From the New York Times:
The Case for Reparations
A slow convert to the cause.
By David Brooks
March 7, 2019
… Nearly five years ago I read Ta-Nehisi Coates’s Atlantic article “The Case for Reparations,” with mild disagreement. All sorts of practical objections leapt to mind. What about the recent African immigrants? What about the poor whites who have nothing of what you would call privilege? Do we pay Oprah and LeBron?
But I have had so many experiences over the past year — sitting, for example, with an elderly black woman in South Carolina shaking in rage because the kids in her neighborhood face greater challenges than she did growing up in 1953 — that suggest we are at another moment of make-or-break racial reckoning.
Coates’s essay seems right now, especially this part: “And so we must imagine a new country. Reparations — by which I mean the full acceptance of our collective biography and its consequences — is the price we must pay to see ourselves squarely. … What I’m talking about is more than recompense for past injustices — more than a handout, a payoff, hush money, or a reluctant bribe. What I’m talking about is a national reckoning that would lead to spiritual renewal.”
We’re a nation coming apart at the seams, a nation in which each tribe has its own narrative and the narratives are generally resentment narratives. The African-American experience is somehow at the core of this fragmentation — the original sin that hardens the heart, separates Americans from one another and serves as model and fuel for other injustices.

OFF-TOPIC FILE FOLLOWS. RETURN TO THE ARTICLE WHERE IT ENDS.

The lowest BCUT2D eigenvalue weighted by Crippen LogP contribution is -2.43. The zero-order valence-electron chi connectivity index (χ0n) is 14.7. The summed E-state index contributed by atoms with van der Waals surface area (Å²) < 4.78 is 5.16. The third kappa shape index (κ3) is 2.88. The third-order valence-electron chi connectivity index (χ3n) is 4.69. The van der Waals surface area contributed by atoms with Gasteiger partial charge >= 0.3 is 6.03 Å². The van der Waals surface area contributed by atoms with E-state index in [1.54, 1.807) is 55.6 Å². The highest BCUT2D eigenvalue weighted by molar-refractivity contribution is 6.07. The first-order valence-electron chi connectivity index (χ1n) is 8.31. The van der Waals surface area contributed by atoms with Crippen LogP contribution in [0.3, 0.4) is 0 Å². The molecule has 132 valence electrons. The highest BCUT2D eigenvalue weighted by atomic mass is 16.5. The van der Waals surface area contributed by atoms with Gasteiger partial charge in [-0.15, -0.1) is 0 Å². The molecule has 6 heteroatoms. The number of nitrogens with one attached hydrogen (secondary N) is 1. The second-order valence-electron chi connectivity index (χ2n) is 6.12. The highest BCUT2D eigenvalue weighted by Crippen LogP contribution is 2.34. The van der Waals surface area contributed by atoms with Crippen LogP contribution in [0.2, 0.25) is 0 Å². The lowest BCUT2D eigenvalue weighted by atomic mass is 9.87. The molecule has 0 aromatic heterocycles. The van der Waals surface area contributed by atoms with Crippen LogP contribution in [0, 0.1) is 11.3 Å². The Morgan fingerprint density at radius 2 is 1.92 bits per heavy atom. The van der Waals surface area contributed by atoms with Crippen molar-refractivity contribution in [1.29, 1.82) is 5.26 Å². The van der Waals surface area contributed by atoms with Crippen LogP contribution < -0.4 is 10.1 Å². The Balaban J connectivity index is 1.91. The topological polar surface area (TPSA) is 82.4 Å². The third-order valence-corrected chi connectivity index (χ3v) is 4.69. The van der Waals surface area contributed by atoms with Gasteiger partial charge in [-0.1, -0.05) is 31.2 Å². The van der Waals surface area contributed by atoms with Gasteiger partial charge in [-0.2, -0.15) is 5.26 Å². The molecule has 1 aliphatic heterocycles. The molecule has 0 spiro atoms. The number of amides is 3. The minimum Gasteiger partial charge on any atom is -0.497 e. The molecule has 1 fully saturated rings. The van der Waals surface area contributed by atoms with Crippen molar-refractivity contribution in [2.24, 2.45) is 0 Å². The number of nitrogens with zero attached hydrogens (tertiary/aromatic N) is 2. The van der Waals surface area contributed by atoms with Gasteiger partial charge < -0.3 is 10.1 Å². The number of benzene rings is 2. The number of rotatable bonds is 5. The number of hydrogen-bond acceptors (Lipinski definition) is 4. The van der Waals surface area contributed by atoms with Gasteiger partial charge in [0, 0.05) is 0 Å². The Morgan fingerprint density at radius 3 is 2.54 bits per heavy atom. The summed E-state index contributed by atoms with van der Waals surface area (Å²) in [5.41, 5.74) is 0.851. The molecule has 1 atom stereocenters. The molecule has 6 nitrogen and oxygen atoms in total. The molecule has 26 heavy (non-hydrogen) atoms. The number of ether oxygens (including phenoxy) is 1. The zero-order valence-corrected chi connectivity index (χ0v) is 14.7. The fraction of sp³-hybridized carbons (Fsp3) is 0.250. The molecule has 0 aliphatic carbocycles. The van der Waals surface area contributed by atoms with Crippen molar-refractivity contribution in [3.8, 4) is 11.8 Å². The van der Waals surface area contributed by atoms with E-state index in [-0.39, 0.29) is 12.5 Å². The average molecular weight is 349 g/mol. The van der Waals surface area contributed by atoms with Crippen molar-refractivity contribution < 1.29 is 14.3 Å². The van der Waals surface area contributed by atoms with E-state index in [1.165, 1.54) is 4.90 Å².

The need now is to consolidate all the different narratives and make them reconciliation and possibility narratives, in which all feel known. That requires direct action, a concrete gesture of respect that makes possible the beginning of a new chapter in our common life. Reparations are a drastic policy and hard to execute, but the very act of talking about and designing them heals a wound and opens a new story.
Obviously, in Brooks’ conception, reparations aren’t intended to work in any real world sense. The point of Brooks “concrete gesture of respect” is to make a futile and stupid gesture of some kind of religious symbolism by setting fire to a giant pile of money.
But being concrete-minded myself and always oriented toward examples rather than abstractions, I’m fascinated by the practical questions of who gets how much. Which of the following people should get 100% share of Reparations and which should get a smaller share, and what percentage should each get: